Tennis 2008 Season Highlights: "That" final and other great moments



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Dec 5, 2008
Tennis 2008 Season Highlights: "That" final and other great moments.


<strong>Federer and Nadal's five set Wimbledon final, Tsonga's Australian Open run and Laura Robson's emergence were amongst Barry Millns' highlights in the world of tennis in 2008....</strong>

Everyone will have their own favourite memories of another action-packed season. In this brief recollection let me begin with one of mine - <strong>Jo-Wilfried Tsonga </strong>in full flow at the Australian Open (and currently trading at [22] to go one better and win the title next January).

So powerful and so positive with his evolutionary attacking style, he started with a bang by knocking out Andy Murray ([6.4]) and then toppled two more Top 10 players - Richard Gasquet ([140]) and Rafael Nadal ([5.7]) en route to the final. <strong>Novak Djokovic </strong>([7.2]) ultimately proved the stronger in that, but it was the effervescent Frenchman who lit up the first major fortnight of the year.

Sadly a knee injury subsequently blighted much of Tsonga's season, ruling him out of the French Open and Wimbledon. But just over a month after he had won his maiden title by beating Djokovic in the Bangkok final, he thrilled his home crowd to claim the Paris Masters with a succession of battling displays against the likes of Djokovic, Andy Roddick ([48.0]) and defending champion <strong>David Nalbandian </strong>([50.0]).

Tsonga aside, though, much of the rest of 2008 revolved around four men - Roger Federer [3.35], Nadal, Djokovic and Murray. For Federer, undermined by a bout of mononucleosis, losing his title in Melbourne and a succession of failures to win any of the first five Masters Series events preceded a humiliating 6-1, 6-3, 6-0 crushing by Nadal in yet another <strong>Roland Garros</strong> final between them.

Having set the bar so high Federer's dip in form was increasingly judged to be much more than a temporary blip. And then he lost Wimbledon where he had reigned supreme for five years.

But what a loss it was in 'that final' and what a triumph for Nadal, arguably the greatest tennis match ever played and undoubtedly one of the finest contests there has ever been in all sport. Remember how Federer roused himself from two sets down, how he won a third set tiebreak and then an epic fourth having saved one championship point with an outrageous backhand winner up the line!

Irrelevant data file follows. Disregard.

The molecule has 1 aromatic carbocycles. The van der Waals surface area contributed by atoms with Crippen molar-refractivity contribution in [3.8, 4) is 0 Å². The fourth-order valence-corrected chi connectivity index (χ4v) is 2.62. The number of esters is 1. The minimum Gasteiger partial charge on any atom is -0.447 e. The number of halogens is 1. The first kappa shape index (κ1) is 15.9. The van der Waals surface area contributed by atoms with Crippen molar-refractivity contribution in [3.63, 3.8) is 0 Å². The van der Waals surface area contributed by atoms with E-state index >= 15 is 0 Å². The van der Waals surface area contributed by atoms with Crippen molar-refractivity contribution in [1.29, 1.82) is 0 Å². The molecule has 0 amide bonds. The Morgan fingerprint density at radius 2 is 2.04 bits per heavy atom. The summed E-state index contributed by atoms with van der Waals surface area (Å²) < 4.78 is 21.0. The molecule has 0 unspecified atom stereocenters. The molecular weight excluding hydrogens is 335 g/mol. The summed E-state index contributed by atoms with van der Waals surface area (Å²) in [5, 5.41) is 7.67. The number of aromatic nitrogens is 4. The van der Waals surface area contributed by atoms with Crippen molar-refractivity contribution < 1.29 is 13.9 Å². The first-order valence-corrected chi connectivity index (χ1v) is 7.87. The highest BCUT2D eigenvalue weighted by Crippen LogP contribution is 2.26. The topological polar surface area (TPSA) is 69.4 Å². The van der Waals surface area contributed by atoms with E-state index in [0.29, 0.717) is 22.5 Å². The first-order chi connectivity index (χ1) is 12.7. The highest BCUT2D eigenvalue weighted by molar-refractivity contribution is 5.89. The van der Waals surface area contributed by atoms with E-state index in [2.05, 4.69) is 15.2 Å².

So to the decider, another rain delay at 2-2 and then in the gathering gloom the most breathtaking conclusion as they stayed locked on serve to 7-all before Nadal broke the Swiss once more and then served out for a tumultuous win. Having witnessed it all just yards away, memories of that day still give me goose-bumps!

While Nadal also went onto take over from Federer as world No.1 and become Olympic Champion, the one other Wimbledon match that still lingers in the memory was Murray's five-set comeback win against <strong>Gasquet</strong> to reach his first major quarter-final. When the Frenchman blinked towards the end of the third set, Murray pounced brilliantly and produced some iconic moments of his year.

It lit the touch-paper to a spectacular second half of the season for Britain's best that included Masters Series titles in Cincinnati and <strong>Madrid</strong>, memorable first ever victories over Djokovic and Nadal, plus a first and surely not the last appearance in a grand slam final. Federer and the fates conspired against Britain's best on that third Monday in New York but subsequent wins over the Swiss in Madrid and famously in the round-robin stage of the Tennis Masters Cup when he needn't have bothered, underlined how the undisputed Top Three have now become the Fab Four.

It would be great to write about women's tennis in such glowing terms but 2008 was a mixed bag by comparison. While <strong>Laura Robson's </strong>joyful run at junior Wimbledon was a memorable aside, the injuries and inconsistencies of so many leading players meant a merry-go-round at the top of the world rankings, especially after Justine Henin announced her shock retirement.

Jelena Jankovic [8.8] for Australian Open glory, will start 2009 as the world No.1 but her achievements this year somehow paled by comparison with the French Open success of Ana Ivanovic [8.2], the emergence of Dinara Safina [14] as a major contender, a golden Olympics for Elena Dementieva [20] and the respective Wimbledon and <strong>US Open</strong> triumphs of the two best players still out there - Venus [6.8] and Serena Williams [4.6].
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